- The government has ordered an inquiry into whether there
is a link between BSE and milk and dairy products.
- The research, announced by Nick Brown, the minister of
agriculture, follows assurances that dairy products are safe from causing
variant CJD, the human form of BSE.
- The food standards agency has asked scientists to carry
out a three-year study into possible links "as soon as possible".
They are also being told to re-examine previous studies which have given
milk and dairy products the all-clear.
- A spokeswoman for the Ministry of Agriculture said that
the inquiry would cost £800,000. It followed a recommendation by
the spongiform encephalopathy advisory committee (Seac), set up by the
government to monitor the brain-wasting disease.
- "Milk is safe but this research is to put it beyond
doubt," the spokeswoman said. "It is a precautionary measure
and previous studies have shown milk is safe."
- CJD deaths have so far been blamed on eating meat from
infected cattle. But some scientists are concerned that earlier studies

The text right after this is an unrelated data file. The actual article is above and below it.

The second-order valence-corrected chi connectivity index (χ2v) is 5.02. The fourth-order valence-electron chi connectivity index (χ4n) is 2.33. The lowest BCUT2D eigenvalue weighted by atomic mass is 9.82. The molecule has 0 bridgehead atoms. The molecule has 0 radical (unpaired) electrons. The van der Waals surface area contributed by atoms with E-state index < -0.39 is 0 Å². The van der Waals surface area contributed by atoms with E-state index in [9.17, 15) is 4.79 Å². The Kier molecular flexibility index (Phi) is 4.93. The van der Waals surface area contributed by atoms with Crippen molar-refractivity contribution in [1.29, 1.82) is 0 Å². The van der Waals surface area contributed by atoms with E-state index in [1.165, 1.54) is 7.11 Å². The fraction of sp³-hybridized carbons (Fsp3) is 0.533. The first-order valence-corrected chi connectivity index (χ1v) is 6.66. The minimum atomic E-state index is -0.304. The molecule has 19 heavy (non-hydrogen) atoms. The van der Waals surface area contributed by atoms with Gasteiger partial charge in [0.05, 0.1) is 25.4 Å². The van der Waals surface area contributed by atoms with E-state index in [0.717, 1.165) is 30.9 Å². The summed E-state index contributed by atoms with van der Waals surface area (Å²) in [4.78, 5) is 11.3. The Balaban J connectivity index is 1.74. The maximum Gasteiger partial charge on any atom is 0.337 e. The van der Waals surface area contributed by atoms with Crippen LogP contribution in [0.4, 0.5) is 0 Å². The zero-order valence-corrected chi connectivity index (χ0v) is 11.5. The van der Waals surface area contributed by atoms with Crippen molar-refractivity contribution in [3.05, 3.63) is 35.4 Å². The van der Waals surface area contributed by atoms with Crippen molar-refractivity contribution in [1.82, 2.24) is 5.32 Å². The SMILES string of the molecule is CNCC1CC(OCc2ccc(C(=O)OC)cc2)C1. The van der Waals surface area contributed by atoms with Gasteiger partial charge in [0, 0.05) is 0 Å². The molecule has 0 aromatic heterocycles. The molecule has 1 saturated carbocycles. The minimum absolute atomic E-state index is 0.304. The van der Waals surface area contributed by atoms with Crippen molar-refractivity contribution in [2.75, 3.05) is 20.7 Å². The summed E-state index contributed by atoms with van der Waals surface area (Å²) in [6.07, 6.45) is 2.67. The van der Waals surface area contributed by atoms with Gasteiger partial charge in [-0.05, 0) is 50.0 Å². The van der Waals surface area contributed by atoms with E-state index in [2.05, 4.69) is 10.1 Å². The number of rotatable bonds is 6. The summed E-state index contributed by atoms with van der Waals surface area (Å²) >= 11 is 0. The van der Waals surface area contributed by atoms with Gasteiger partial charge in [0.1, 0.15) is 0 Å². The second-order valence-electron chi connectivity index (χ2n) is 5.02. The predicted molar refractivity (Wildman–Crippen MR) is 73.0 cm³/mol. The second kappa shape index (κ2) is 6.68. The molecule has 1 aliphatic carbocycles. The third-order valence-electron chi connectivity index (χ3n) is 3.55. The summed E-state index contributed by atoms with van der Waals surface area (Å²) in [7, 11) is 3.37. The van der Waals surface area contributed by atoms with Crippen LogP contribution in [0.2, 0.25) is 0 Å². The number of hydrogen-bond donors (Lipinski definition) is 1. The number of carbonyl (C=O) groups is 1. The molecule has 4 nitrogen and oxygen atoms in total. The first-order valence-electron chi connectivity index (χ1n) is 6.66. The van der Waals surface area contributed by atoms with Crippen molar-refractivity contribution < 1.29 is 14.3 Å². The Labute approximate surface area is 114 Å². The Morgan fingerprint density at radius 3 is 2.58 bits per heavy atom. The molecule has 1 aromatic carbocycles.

are unreliable, and that the infective agent could be passed on through
- Fourteen Britons died from CJD in the first six months
of this year - as many as in the whole of 1999. Since 1995 it has claimed
69 lives and Seac said that the incidence of the CJD was increasing by
between 20 and 30% a year.
- Last week it was reported that there have been 76 definite
and probable cases of CJD in Britain, including seven possible victims
- Last month the government launched an inquiry into a
cluster of CJD deaths around the village of Queniborough in Leicestershire.
Three of the four victims died within weeks of each other. Robert Will,
head of the government's CJD surveillance unit, said at the time that baby
food and school meals may have been a source of the village outbreak.
- Gill Turner of the CJD Support Network welcomed news
of the three-year research. "CJD is still a poorly understood disease
and we welcome any research and money that is going to be invested into
- "The concern is not knowing whether there is a risk
from cow's milk. Athough there has been no evidence up to now that you
can get CJD from milk, further study has to be a good thing."
- Milk safety has been questioned since an interim UK study
suggested that BSE could be transmitted from cow to calf. The report raised
fears about possible BSE infection through milk and led to some German
states blocking imports of British dairy products.
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